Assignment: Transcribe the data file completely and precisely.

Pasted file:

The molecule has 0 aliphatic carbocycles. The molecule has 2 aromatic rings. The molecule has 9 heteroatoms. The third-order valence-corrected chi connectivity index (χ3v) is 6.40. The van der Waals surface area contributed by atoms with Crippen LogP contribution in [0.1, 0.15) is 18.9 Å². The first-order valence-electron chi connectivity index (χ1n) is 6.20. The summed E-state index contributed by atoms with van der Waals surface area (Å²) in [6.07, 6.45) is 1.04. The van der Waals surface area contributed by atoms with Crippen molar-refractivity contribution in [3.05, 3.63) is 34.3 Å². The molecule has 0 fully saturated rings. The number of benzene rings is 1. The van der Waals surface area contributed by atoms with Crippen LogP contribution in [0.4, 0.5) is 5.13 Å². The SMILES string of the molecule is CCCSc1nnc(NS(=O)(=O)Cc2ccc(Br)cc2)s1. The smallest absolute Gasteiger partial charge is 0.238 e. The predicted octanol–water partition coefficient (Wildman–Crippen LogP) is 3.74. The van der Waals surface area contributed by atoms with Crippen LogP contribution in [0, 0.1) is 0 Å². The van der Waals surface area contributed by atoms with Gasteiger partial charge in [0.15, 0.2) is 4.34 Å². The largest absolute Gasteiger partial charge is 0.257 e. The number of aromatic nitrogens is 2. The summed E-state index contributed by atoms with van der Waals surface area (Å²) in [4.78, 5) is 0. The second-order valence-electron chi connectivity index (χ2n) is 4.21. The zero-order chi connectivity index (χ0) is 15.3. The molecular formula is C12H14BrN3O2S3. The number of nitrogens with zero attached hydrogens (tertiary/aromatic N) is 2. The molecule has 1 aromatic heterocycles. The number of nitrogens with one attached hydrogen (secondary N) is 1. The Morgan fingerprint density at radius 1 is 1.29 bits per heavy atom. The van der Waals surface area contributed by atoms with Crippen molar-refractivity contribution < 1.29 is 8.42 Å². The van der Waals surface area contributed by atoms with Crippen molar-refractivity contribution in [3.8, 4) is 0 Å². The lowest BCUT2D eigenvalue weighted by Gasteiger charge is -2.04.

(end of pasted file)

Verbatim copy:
The molecule has 0 aliphatic carbocycles. The molecule has 2 aromatic rings. The molecule has 9 heteroatoms. The third-order valence-corrected chi connectivity index (χ3v) is 6.40. The van der Waals surface area contributed by atoms with Crippen LogP contribution in [0.1, 0.15) is 18.9 Å². The first-order valence-electron chi connectivity index (χ1n) is 6.20. The summed E-state index contributed by atoms with van der Waals surface area (Å²) in [6.07, 6.45) is 1.04. The van der Waals surface area contributed by atoms with Crippen molar-refractivity contribution in [3.05, 3.63) is 34.3 Å². The molecule has 0 fully saturated rings. The number of benzene rings is 1. The van der Waals surface area contributed by atoms with Crippen LogP contribution in [0.4, 0.5) is 5.13 Å². The SMILES string of the molecule is CCCSc1nnc(NS(=O)(=O)Cc2ccc(Br)cc2)s1. The smallest absolute Gasteiger partial charge is 0.238 e. The predicted octanol–water partition coefficient (Wildman–Crippen LogP) is 3.74. The van der Waals surface area contributed by atoms with Crippen LogP contribution in [0, 0.1) is 0 Å². The van der Waals surface area contributed by atoms with Gasteiger partial charge in [0.15, 0.2) is 4.34 Å². The largest absolute Gasteiger partial charge is 0.257 e. The number of aromatic nitrogens is 2. The summed E-state index contributed by atoms with van der Waals surface area (Å²) in [4.78, 5) is 0. The second-order valence-electron chi connectivity index (χ2n) is 4.21. The zero-order chi connectivity index (χ0) is 15.3. The molecular formula is C12H14BrN3O2S3. The number of nitrogens with zero attached hydrogens (tertiary/aromatic N) is 2. The molecule has 1 aromatic heterocycles. The number of nitrogens with one attached hydrogen (secondary N) is 1. The Morgan fingerprint density at radius 1 is 1.29 bits per heavy atom. The van der Waals surface area contributed by atoms with Crippen molar-refractivity contribution < 1.29 is 8.42 Å². The van der Waals surface area contributed by atoms with Crippen molar-refractivity contribution in [3.8, 4) is 0 Å². The lowest BCUT2D eigenvalue weighted by Gasteiger charge is -2.04.